Mining Intelligence and News

Mary River Mine

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Mine TypeOpen Pit
  • Iron Ore
Mining Method
  • Truck & Shovel / Loader
Production Start... Lock
Mine Life... Lock
SnapshotThe Mary River iron ore deposits on North Baffin Island are considered to be one of the largest and highest quality iron ore open pit deposits in the world. Baffinland produces three iron ore products: Direct Shipping Pellets (DSP), Super Sinter Fines (SUSF) and Baffinland Hematite Lump (BHL).

Beginning in 2023, Baffinland’s expansion activities and related capital expenditures have been primarily directed toward expanding the mining and processing operations at the Mary River mine site and connecting the mine site south to the Steensby port (for which it has already obtained the major permits). Baffinland continues to advance the financing plans for the Steensby Expansion and expects the overall financing process to conclude in the second half of 2024.


ArcelorMittal SA 25.23 % Indirect
The Energy & Minerals Group 74.77 % Indirect
Baffinland Iron Mines Corp. (operator) 100 % Direct
Baffinland Iron Mines Corporation is jointly owned by The Energy and Minerals Group and ArcelorMittal, and operates the Mary River high-grade iron ore mine.

ArcelorMittal’s share over time decreased to 25.70% as of December 31, 2019 and 25.23% as of December 31, 2020. In September 2020, the corporate structure was reorganized whereby Nunavut Iron Ore Inc. (“NIO”) became the sole parent company of Baffinland, while ArcelorMittal together with EMG became shareholders of NIO. Following this reorganization, ArcelorMittal retained its participation in the project and as of December 31, 2023, holds a 25.23% interest in NIO.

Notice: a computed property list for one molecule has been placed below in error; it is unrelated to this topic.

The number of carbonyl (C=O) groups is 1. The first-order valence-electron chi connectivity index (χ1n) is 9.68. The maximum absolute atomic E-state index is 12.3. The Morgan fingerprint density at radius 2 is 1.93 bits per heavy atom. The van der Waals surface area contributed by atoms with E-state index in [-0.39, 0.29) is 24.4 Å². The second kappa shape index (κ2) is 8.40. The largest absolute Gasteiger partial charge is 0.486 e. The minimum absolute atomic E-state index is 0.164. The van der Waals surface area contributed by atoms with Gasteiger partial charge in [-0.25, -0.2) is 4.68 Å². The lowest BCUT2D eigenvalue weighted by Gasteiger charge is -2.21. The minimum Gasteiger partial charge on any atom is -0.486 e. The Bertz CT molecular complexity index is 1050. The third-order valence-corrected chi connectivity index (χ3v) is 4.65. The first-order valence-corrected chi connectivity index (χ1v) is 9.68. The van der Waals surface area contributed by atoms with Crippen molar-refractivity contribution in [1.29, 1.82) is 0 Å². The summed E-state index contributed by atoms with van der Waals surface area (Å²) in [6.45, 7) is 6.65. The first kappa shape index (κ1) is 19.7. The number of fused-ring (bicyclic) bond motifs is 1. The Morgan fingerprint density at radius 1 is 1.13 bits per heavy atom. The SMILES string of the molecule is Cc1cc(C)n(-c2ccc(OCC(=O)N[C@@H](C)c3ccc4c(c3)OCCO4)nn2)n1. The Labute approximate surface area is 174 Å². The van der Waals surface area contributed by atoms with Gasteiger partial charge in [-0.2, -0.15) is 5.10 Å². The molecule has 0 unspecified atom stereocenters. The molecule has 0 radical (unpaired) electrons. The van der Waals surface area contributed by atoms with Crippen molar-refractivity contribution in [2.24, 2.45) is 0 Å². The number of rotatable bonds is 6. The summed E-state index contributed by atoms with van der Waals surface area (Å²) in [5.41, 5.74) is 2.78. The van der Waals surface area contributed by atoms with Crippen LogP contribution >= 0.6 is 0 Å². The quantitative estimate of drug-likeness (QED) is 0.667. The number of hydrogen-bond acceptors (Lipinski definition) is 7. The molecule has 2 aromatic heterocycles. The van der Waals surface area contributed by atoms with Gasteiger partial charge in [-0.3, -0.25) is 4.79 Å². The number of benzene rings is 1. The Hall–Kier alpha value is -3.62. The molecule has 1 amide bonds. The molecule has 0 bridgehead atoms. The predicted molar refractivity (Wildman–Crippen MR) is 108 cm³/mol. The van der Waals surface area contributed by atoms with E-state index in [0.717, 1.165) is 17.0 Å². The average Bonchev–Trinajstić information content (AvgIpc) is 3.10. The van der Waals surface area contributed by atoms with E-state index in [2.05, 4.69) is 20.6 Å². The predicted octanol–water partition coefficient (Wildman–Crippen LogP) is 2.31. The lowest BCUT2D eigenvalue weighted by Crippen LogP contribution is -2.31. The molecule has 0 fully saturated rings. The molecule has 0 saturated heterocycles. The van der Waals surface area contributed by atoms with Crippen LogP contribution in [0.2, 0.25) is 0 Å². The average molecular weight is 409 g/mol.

Deposit type

  • Banded iron formation


The Mary River deposits can be described by the depositional model proposed for Algoma-type iron formation. The characteristic stratigraphy for Algoma-type iron formations comprise of a lower succession of typically intermediate volcanics interbedded with acid volcanics, volcaniclastic sediments, and their sedimentary derivatives. This succession is followed by banded iron formation comprised of alternating cherty bands and iron oxides or bedded or banded pure oxides ranging from metres to hundreds of metres in thickness, depending on depths of the original basins. This succession in turn is overlain by a sequence of volcanics and volcaniclastic sediments often intruded by ultramafics and granitic intrusive bodies.

Mary River Group greenstone belts across northern Baffin Island consist of variable amounts of banded iron formation (BIF), which are associated with metasedimentary, metavolcanic and metaigneous rocks (Jackson et. al., 1978a, b, c; Jackson and Morgan, 1978). The banded oxide and silicate facies iron formations comprise the lateral equivalents of the high-grade Mary River deposits, which are almost entirely composed of iron oxides, suggesting a significant enrichment of iron through secondary processes.

Duke (2010) suggests growing evidence for a secondary Fe enrichment mechanism associated with widespread retrograded mylonitic detachments along the base of the high grade and enriched BIF across north central Baffin Island in places such as the Mary, Turner, Cockburn and Rowley River areas. These detachment faults are marked by a chlorite retrograded mylonitic structural contact between underlying ductile rising domes of polydeformed mafic-felsic gneisses and overlying supracrustal sinking keels which host the Mary River iron deposits (Duke and McCleod, 2009). These detachments are thought to be post regional folding of the Hudsonian orogeny around 1,850 Ma (Duke, 2010).